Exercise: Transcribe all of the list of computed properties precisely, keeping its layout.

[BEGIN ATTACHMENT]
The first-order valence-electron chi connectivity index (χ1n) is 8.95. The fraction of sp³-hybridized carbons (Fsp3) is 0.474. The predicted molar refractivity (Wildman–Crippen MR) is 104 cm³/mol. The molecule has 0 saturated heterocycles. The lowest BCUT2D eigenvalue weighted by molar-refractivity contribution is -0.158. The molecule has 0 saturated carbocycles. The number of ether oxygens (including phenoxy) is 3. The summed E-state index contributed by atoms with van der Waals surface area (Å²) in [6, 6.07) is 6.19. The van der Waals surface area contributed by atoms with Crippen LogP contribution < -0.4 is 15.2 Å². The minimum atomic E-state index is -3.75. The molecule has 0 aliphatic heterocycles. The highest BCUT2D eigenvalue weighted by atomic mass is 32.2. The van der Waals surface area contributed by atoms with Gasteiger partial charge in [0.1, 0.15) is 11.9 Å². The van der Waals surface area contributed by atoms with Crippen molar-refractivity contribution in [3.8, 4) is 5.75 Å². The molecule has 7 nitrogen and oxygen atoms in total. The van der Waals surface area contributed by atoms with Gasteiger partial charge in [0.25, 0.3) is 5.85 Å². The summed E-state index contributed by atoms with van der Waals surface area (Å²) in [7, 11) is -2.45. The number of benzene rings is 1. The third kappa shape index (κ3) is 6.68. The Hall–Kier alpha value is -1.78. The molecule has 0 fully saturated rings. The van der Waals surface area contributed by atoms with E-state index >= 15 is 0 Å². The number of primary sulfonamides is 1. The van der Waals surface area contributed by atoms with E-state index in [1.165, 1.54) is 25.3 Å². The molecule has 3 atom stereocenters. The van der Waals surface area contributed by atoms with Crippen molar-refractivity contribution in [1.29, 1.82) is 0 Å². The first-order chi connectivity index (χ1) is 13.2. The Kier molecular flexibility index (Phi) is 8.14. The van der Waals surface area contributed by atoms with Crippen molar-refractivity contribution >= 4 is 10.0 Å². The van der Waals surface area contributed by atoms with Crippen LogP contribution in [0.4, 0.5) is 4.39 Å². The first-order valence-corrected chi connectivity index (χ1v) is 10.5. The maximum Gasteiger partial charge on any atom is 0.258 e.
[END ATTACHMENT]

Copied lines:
The first-order valence-electron chi connectivity index (χ1n) is 8.95. The fraction of sp³-hybridized carbons (Fsp3) is 0.474. The predicted molar refractivity (Wildman–Crippen MR) is 104 cm³/mol. The molecule has 0 saturated heterocycles. The lowest BCUT2D eigenvalue weighted by molar-refractivity contribution is -0.158. The molecule has 0 saturated carbocycles. The number of ether oxygens (including phenoxy) is 3. The summed E-state index contributed by atoms with van der Waals surface area (Å²) in [6, 6.07) is 6.19. The van der Waals surface area contributed by atoms with Crippen LogP contribution < -0.4 is 15.2 Å². The minimum atomic E-state index is -3.75. The molecule has 0 aliphatic heterocycles. The highest BCUT2D eigenvalue weighted by atomic mass is 32.2. The van der Waals surface area contributed by atoms with Gasteiger partial charge in [0.1, 0.15) is 11.9 Å². The van der Waals surface area contributed by atoms with Crippen molar-refractivity contribution in [3.8, 4) is 5.75 Å². The molecule has 7 nitrogen and oxygen atoms in total. The van der Waals surface area contributed by atoms with Gasteiger partial charge in [0.25, 0.3) is 5.85 Å². The summed E-state index contributed by atoms with van der Waals surface area (Å²) in [7, 11) is -2.45. The number of benzene rings is 1. The third kappa shape index (κ3) is 6.68. The Hall–Kier alpha value is -1.78. The molecule has 0 fully saturated rings. The van der Waals surface area contributed by atoms with E-state index >= 15 is 0 Å². The number of primary sulfonamides is 1. The van der Waals surface area contributed by atoms with E-state index in [1.165, 1.54) is 25.3 Å². The molecule has 3 atom stereocenters. The van der Waals surface area contributed by atoms with Crippen molar-refractivity contribution in [1.29, 1.82) is 0 Å². The first-order chi connectivity index (χ1) is 13.2. The Kier molecular flexibility index (Phi) is 8.14. The van der Waals surface area contributed by atoms with Crippen molar-refractivity contribution >= 4 is 10.0 Å². The van der Waals surface area contributed by atoms with Crippen LogP contribution in [0.4, 0.5) is 4.39 Å². The first-order valence-corrected chi connectivity index (χ1v) is 10.5. The maximum Gasteiger partial charge on any atom is 0.258 e.